Downtown Boston, the heart of New England’s largest city typically pulses with office workers, tourists and shoppers. Since the coronavirus pandemic struck–canceling vacations and clearing out office towers–once-bustling weekdays feel more like sleepy Sundays.
“Most buildings are not able to crack 7%” occupancy, said Rosemarie Sansone, chief executive of the Downtown Boston Business Improvement District, or BID, a 34-block area in Boston’s core normally teeming with office workers.
-Published in the Wall Street Journal
One Gig Chief Executive Ferguson Herivaux in the skateboard and streetwear shop. Sales have been strong at One Gig, which reopened in early June.
One Gig, a streetwear and skateboard shop, opened its new two-story, 4,000-square-foot location on March 2, after five years in a much smaller basement space around the corner. It temporarily shut operations 20 days later in response to state orders, then reopened in early June, initially for pickups and appointments only.
Levent Berksan has kept his Café de Boston restaurant closed since the pandemic hit because he relies so heavily on downtown workers. The marketplace eatery occupies a large space on the ground floor of two connected office buildings that are now mostly empty, he said.
“Our biggest strength is our biggest weakness right now,” Mr. Berksan said, of his office-based customers. “We put all our eggs in one basket, and we lost all of the eggs.”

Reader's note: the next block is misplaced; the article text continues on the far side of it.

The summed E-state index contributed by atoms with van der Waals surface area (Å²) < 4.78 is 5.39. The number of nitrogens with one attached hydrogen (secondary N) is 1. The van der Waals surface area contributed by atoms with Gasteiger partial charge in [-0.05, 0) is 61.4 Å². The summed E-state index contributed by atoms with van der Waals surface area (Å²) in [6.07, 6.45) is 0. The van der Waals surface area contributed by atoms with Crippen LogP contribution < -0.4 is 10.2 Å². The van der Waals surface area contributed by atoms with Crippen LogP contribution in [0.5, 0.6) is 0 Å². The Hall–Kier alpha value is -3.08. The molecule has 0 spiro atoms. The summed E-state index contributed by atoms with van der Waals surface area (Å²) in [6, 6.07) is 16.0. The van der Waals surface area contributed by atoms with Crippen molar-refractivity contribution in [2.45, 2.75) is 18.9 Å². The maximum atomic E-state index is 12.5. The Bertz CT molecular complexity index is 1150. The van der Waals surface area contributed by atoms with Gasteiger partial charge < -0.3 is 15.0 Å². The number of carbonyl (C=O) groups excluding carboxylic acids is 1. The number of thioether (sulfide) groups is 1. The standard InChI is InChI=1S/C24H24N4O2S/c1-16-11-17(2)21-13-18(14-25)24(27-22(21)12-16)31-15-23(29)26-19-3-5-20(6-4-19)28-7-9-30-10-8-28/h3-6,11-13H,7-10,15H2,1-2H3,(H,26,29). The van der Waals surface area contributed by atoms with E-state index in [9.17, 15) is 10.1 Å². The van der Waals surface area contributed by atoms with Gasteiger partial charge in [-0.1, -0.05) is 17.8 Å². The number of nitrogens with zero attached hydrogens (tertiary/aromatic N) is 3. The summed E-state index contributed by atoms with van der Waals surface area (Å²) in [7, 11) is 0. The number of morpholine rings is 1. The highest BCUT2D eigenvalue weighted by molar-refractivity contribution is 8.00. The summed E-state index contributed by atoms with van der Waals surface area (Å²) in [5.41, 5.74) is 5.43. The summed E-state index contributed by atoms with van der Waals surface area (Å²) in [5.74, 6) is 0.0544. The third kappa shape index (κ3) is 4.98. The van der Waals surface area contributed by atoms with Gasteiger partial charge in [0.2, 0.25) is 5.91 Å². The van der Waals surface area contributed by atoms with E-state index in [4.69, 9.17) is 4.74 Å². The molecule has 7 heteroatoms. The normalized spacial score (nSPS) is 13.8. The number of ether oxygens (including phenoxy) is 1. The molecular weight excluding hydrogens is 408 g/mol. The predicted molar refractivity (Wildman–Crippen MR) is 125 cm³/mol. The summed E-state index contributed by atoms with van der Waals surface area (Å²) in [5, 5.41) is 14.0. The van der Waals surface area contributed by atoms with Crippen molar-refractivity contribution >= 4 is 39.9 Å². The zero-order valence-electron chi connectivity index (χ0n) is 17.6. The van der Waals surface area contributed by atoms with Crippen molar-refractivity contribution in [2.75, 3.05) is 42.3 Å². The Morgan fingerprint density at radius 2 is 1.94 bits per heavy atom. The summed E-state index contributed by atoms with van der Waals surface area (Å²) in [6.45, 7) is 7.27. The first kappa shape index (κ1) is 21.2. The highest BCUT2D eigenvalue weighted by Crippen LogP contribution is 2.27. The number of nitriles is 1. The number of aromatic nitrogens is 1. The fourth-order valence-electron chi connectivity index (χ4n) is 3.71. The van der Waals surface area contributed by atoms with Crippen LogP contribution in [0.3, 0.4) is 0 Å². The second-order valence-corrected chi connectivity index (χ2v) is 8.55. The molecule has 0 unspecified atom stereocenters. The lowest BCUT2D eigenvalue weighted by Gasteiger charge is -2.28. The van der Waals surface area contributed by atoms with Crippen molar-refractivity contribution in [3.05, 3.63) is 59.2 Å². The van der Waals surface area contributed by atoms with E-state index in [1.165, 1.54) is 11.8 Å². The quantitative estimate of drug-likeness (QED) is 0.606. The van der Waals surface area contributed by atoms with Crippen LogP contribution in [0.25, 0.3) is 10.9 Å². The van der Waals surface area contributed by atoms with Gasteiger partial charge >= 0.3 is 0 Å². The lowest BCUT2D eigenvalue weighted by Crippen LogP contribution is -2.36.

The restaurant grossed $2.7 million last year on about 1,000 customers a day, plus an office-catering business that has also dried up. The cafe can’t break even when business drops more than 25%, he said, noting that a break on rent has allowed him to stay in hibernation until customers return.
Kenneth Gloss, co-owner with his wife, Joyce Kosofsky, of Brattle Book Shop, reopened in early June, as soon as he could. His family has owned the three-story antiquarian bookstore for 71 of its 195 years. “Our goal this year is not to lose too much money,” he said.
Normally, the bookshop would be bustling in December, with holiday shoppers and families taking in “The Nutcracker” and other special events. But sales, already down 40% for much of the year, fell further this holiday season in comparison with previous years. “A lot of the regulars just aren’t here,” Mr. Gloss said.
When the pandemic temporarily shut down the Boston Diamond Company, Stephanie Horn’s business on Washington Street, she worried it could be a fatal blow. “The rent is really expensive in Downtown Crossing,” she said.
The 400-square-foot jewelry shop has managed to hang in there, even without pop-in visits from local office workers and tourists. Ms. Horn has been buoyed by referrals while taking customers to the small shop on an appointment-only basis to avoid crowding.